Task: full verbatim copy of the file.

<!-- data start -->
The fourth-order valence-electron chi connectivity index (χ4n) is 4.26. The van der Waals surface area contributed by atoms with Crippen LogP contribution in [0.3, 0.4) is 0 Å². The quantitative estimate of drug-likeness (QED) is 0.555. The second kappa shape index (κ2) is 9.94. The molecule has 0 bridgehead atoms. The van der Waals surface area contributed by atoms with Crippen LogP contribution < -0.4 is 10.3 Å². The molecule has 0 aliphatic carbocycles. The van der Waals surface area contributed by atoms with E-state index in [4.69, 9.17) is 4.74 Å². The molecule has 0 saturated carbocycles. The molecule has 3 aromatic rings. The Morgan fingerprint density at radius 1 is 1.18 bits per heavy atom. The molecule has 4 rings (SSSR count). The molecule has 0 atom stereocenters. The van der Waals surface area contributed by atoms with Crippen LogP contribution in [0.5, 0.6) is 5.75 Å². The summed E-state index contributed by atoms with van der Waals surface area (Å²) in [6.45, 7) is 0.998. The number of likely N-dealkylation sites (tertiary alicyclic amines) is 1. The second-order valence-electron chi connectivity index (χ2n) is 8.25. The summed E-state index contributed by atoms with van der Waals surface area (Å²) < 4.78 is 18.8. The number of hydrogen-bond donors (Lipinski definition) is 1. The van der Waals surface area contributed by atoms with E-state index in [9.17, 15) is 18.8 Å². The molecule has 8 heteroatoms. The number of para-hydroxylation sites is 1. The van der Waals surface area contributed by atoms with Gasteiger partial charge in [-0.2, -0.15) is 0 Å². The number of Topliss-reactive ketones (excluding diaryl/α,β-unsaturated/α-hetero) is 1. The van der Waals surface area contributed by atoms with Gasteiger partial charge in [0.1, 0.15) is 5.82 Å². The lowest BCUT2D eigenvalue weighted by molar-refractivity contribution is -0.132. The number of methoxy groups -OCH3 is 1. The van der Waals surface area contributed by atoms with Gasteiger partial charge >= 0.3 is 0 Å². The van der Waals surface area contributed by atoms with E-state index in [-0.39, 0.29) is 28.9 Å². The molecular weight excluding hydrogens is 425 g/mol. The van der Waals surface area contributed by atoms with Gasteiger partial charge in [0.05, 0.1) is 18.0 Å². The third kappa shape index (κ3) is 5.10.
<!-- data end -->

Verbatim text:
The fourth-order valence-electron chi connectivity index (χ4n) is 4.26. The van der Waals surface area contributed by atoms with Crippen LogP contribution in [0.3, 0.4) is 0 Å². The quantitative estimate of drug-likeness (QED) is 0.555. The second kappa shape index (κ2) is 9.94. The molecule has 0 bridgehead atoms. The van der Waals surface area contributed by atoms with Crippen LogP contribution < -0.4 is 10.3 Å². The molecule has 0 aliphatic carbocycles. The van der Waals surface area contributed by atoms with E-state index in [4.69, 9.17) is 4.74 Å². The molecule has 0 saturated carbocycles. The molecule has 3 aromatic rings. The Morgan fingerprint density at radius 1 is 1.18 bits per heavy atom. The molecule has 4 rings (SSSR count). The molecule has 0 atom stereocenters. The van der Waals surface area contributed by atoms with Crippen LogP contribution in [0.5, 0.6) is 5.75 Å². The summed E-state index contributed by atoms with van der Waals surface area (Å²) in [6.45, 7) is 0.998. The number of likely N-dealkylation sites (tertiary alicyclic amines) is 1. The second-order valence-electron chi connectivity index (χ2n) is 8.25. The summed E-state index contributed by atoms with van der Waals surface area (Å²) < 4.78 is 18.8. The number of hydrogen-bond donors (Lipinski definition) is 1. The van der Waals surface area contributed by atoms with E-state index in [9.17, 15) is 18.8 Å². The molecule has 8 heteroatoms. The number of para-hydroxylation sites is 1. The van der Waals surface area contributed by atoms with Gasteiger partial charge in [-0.2, -0.15) is 0 Å². The number of Topliss-reactive ketones (excluding diaryl/α,β-unsaturated/α-hetero) is 1. The van der Waals surface area contributed by atoms with Gasteiger partial charge in [0.1, 0.15) is 5.82 Å². The lowest BCUT2D eigenvalue weighted by molar-refractivity contribution is -0.132. The number of methoxy groups -OCH3 is 1. The van der Waals surface area contributed by atoms with Gasteiger partial charge >= 0.3 is 0 Å². The van der Waals surface area contributed by atoms with E-state index in [-0.39, 0.29) is 28.9 Å². The molecular weight excluding hydrogens is 425 g/mol. The van der Waals surface area contributed by atoms with Gasteiger partial charge in [0.05, 0.1) is 18.0 Å². The third kappa shape index (κ3) is 5.10.